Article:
Pite, the Research in Partnership for Technological Innovation program bore lasting fruit. An important piece of information: 69% of the companies and 76% of the research institutions entered into new partnerships after Pite and said that the experience that FAPESP had provided was the main driver of this repetition. Pite was launched in 1995, to finance studies in academic or research institutes in cooperation and co-financed by companies. The idea, which was a pioneer at that time, was to encourage a certain type of partnership targeting innovative research based in the universities but that also ensured the commitment of companies to the process of the transfer of knowledge , through financial contribution and participation in the project risks.
Sixty-five projects concluded by 2006 were assessed. In general, partnerships involve universities and public institutes (95%) and large Brazilian companies (67% with more than 500 employees; 82% based on Brazilian capital). The initiatives came from universities in 70% of the proposals, while the remaining 30% came from the companies. FAPESP invested R$ 43.1 million in them, or an average of R$ 525 thousand in each. With the contribution of the companies, the total sum invested increased to R$ 1.1 million. Data shows that 60% of the projects resulted in the development of new technologies and knowledge, with no immediate application, while 30% resulted in national and worldwide innovation and 10% in corporate innovations.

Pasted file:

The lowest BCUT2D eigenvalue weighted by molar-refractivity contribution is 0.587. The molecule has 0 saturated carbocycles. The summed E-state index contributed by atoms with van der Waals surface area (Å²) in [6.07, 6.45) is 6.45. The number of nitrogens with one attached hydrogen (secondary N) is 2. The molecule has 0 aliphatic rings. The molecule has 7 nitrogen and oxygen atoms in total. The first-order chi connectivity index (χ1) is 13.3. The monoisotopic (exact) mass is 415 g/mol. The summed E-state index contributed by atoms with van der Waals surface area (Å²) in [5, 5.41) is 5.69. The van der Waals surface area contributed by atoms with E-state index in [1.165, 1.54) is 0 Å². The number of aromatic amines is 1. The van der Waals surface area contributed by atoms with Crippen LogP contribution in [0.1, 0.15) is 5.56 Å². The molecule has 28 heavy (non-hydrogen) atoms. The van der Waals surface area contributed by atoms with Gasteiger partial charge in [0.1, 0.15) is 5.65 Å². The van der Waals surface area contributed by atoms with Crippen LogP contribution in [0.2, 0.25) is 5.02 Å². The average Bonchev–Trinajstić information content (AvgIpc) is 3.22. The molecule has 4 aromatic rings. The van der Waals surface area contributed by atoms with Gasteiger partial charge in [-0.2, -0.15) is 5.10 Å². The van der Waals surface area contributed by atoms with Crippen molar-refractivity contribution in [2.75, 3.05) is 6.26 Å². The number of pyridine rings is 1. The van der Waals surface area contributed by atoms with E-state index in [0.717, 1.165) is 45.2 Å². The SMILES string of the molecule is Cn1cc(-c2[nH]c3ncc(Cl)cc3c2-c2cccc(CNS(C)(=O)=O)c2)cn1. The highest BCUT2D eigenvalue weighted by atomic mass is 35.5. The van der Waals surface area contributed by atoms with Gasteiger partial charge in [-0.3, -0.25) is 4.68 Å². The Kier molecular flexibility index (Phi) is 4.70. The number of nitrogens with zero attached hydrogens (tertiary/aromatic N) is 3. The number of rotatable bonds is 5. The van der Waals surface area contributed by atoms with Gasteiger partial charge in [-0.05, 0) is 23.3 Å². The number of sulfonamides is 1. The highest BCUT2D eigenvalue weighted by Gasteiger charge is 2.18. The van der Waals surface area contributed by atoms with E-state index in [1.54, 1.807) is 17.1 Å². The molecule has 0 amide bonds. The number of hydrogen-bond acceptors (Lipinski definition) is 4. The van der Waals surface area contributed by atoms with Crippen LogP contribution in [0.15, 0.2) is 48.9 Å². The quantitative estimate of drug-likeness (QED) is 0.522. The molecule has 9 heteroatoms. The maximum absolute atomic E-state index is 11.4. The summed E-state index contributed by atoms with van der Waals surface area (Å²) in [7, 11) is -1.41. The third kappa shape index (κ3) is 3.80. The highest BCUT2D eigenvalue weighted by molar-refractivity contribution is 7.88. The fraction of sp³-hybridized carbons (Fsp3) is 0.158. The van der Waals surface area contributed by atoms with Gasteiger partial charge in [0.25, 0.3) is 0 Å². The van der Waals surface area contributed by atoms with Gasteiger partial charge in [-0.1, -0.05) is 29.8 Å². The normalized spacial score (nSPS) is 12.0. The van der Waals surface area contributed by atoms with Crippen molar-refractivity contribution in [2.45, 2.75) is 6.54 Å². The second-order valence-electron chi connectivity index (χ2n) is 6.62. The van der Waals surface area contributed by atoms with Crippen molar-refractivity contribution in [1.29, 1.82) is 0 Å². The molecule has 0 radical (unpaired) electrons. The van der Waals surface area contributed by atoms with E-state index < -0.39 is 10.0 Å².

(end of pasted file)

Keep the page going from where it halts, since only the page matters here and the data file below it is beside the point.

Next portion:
Based on this information, evaluators concluded that the number of companies that effectively produced innovation, 26 out of 65, was lower than expected. “Some 60% of the Pite projects didn’t yield innovations, and we must therefore investigate the reasons behind these results further,” he said. “This indicates that Pite, beyond being an innovation program, is aimed at partnerships that result in long-tem technological development,” he stated. According to Sérgio Queiroz, a professor at the Department of Scientific and Technological Policy at Unicamp and one of the Pite coordinators, the interpretation of this information can lead to a misunderstanding. “One can’t state that the objective was not met in the case of the projects where Pite made advances in knowledge , but not in innovations,” says Queiroz. “Many companies need these advances in order to bridge gaps and this will then enable innovation. In general, 20% of companies’ R&D budget is spent on research and 80% on development. In many cases, companies establish partnerships in order to solve research-related obstacles that, once overcome, make it feasible to improve the development teams,” says Queiroz. The professor furthermore recalls that the Pite projects are classified into three categories (Pite 1, 2 and 3), according the technological risk involved in the proposal “FAPESP’s return is largest in Pite 3 projects, which involve greater risks. “It is natural that in high-risk projects innovation production should be more modest than in low-risk projects,” he affirms.